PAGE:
A dual-CPU PowerPC-based computer system designed and built by Be, the makers of BeOS circa 1995. It was very much a machine for geeks as it came complete with an aptly named Geekport and cool LED bar indicators showing CPU usage.

Be has since gotten out of the hardware business.

There is a controversy amongst Be Geeks about what is (was) the coolest feature of the BeBoxen:

There have been several revisions of the BeBox hardware.

The first prototype, built shortly after the foundation of Be, Inc. in 1990, was based on a single AT&T Hobbit processor, a RISC chip designed to efficiently execute compiled C code.

The second prototype (1991) added a second Hobbit CPU and three AT&T 3210 DSPs for multimedia and communications applications. About 30 units of this model, which had proprietary expansion slots, were built.

When AT&T discontinued the Hobbit processor line in 1994, Be redesigned the BeBox based on the PReP specification, using the then brand-new PowerPC processor from Motorola and IBM. This dual-CPU machine with PCI and ISA slots is what most people now know as "the BeBox". Its first public presentation was on October 3, 1995 on the Agenda '95 conference.

The following are the most important revisions of the PowerPC BeBox:

  • Rev.01 thru Rev.04 were prototypes and test boards. Only a few units were built of each, some of which were handed out to selected developers and press people.
  • Rev.05 was the first publically available model, with two 66MHz PowerPC 603 CPUs. Over 400 of these were sold starting in January 1996. A peculiar feature of these machines is that they were shipped in a light blue case without a front bezel, because the design of the chassis was not yet finished.
  • Rev.06, introduced in October 1996, finally had a neat-looking dark blue case and the famous blinkenlights. It also featured a larger BIOS flash ROM which was required for running BeOS DR9 and later versions. Owners of Rev.05 BeBoxen were offered an upgrade to the Rev.06 model, or to...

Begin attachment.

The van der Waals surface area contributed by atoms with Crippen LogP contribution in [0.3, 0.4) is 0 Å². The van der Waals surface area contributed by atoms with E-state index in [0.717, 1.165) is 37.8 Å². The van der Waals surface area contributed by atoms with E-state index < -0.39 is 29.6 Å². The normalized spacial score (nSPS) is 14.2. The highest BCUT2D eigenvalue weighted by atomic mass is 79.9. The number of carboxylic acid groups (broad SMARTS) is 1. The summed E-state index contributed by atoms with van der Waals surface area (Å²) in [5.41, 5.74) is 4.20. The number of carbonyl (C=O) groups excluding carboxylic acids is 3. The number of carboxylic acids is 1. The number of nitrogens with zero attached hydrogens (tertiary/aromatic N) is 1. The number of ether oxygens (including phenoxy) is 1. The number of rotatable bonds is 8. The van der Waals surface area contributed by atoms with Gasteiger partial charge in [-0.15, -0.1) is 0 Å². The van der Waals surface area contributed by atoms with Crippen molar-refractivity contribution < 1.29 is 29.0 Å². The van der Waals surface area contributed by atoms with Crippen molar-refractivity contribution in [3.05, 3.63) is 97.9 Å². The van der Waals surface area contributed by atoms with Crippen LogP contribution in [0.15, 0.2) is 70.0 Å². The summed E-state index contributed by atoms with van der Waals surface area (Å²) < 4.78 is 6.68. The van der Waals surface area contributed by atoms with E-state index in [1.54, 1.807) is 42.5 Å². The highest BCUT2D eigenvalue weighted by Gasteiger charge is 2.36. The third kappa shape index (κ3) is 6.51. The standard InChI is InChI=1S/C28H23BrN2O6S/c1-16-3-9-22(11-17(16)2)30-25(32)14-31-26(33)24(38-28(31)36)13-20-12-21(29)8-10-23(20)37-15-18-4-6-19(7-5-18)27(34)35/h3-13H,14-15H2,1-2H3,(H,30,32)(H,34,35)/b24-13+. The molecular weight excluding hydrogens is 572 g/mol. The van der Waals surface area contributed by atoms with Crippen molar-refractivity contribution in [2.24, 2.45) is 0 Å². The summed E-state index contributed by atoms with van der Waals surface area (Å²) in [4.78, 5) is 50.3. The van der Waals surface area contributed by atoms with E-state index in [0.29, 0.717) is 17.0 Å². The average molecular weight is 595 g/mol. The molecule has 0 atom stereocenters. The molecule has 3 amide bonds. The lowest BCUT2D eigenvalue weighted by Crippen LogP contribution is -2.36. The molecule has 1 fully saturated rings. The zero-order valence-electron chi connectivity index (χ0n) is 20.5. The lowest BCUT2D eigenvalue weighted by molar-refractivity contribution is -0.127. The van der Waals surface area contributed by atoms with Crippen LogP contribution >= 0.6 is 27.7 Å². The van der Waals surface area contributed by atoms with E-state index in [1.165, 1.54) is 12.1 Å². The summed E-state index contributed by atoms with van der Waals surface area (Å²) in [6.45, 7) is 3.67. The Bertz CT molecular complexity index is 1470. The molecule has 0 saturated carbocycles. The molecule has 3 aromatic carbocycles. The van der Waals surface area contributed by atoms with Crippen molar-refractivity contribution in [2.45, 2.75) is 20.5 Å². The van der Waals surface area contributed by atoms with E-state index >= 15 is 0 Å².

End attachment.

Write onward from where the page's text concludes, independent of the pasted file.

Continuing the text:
• ...Rev.07 and Rev.08 which featured two 133MHz PowerPC 603e processors. Apparently, there were some issues with the Rev.07 board and it was replaced with the updated Rev.08.

There was an early prototype of a quad PowerPC 604 machine, but in January 1997, Be discontinued the production of the BeBox, leaving the hardware business and focusing on the further development of the BeOS operating system, which they had ported to Apple PowerMac machines in late 1996.

The BeBox uses the Motorola MPC105 "Eagle" chip as its DRAM controller, PCI bridge and bus arbiter. This chip supports either two CPUs, or one CPU and up to 1MB of L2 cache. While it can handle SDRAM, the BeBox only accepts 72-pin 60ns FPM SIMMs (up to 1GB).

Apart from the processors and the host bridge, most of the BeBox consists of ordinary PC hardware (including standard PCI and ISA slots), augmented by some interesting I/O devices such as a Zilog microcontroller for low-speed infrared communications, and the GeekPort. Be usually shipped the machines with an S3 PCI VGA graphics card and an NE2000 ISA Ethernet card.

Be's decision to use the PowerPC 603 processor is interesting because, in contrast to the PowerPC 601 and the PowerPC 604 which were also available at the time, the 603 lacks nearly all features required for multiprocessing (it was probably chosen for its low price and power consumption; the CPUs in the 66MHz BeBox don't even have a passive heat sink). Cache and TLB coherency issues are handled in software using inter-CPU interrupts, and the missing PIR (Processor Identification Register) is emulated by one of the ASICs of the BeBox. The 603 only implements the M, E and I states of the MESI cache coherency protocol, meaning that the two CPUs cannot both hold the same cache line at the same time. This has the effect that a program using two threads that operate on the same set of data often runs much slower than the single-threaded version because the two CPUs waste most of their time playing cache line ping-pong. Together with the lack of a second-level cache, this makes the performance of the BeBox rather unimpressive (So what? It has blinkenlights, man!).

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